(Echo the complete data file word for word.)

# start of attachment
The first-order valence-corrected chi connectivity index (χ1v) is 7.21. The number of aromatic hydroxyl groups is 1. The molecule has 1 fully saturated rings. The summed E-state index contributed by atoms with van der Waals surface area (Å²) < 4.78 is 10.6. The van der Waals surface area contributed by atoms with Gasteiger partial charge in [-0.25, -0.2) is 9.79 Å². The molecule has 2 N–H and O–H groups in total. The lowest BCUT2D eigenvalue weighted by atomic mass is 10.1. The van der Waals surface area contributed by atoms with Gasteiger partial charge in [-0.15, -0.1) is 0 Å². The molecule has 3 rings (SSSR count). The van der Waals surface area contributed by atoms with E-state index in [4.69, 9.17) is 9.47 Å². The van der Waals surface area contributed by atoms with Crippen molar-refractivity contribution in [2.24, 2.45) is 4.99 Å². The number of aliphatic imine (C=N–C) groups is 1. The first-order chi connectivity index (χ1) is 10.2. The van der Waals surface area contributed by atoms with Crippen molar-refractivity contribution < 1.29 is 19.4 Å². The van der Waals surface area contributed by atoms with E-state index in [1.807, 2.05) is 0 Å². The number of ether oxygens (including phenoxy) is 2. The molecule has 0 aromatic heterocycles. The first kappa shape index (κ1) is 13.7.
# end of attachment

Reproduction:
The first-order valence-corrected chi connectivity index (χ1v) is 7.21. The number of aromatic hydroxyl groups is 1. The molecule has 1 fully saturated rings. The summed E-state index contributed by atoms with van der Waals surface area (Å²) < 4.78 is 10.6. The van der Waals surface area contributed by atoms with Gasteiger partial charge in [-0.25, -0.2) is 9.79 Å². The molecule has 2 N–H and O–H groups in total. The lowest BCUT2D eigenvalue weighted by atomic mass is 10.1. The van der Waals surface area contributed by atoms with Gasteiger partial charge in [-0.15, -0.1) is 0 Å². The molecule has 3 rings (SSSR count). The van der Waals surface area contributed by atoms with E-state index in [4.69, 9.17) is 9.47 Å². The van der Waals surface area contributed by atoms with Crippen molar-refractivity contribution in [2.24, 2.45) is 4.99 Å². The number of aliphatic imine (C=N–C) groups is 1. The first-order chi connectivity index (χ1) is 10.2. The van der Waals surface area contributed by atoms with Crippen molar-refractivity contribution < 1.29 is 19.4 Å². The van der Waals surface area contributed by atoms with E-state index in [1.807, 2.05) is 0 Å². The number of ether oxygens (including phenoxy) is 2. The molecule has 0 aromatic heterocycles. The first kappa shape index (κ1) is 13.7.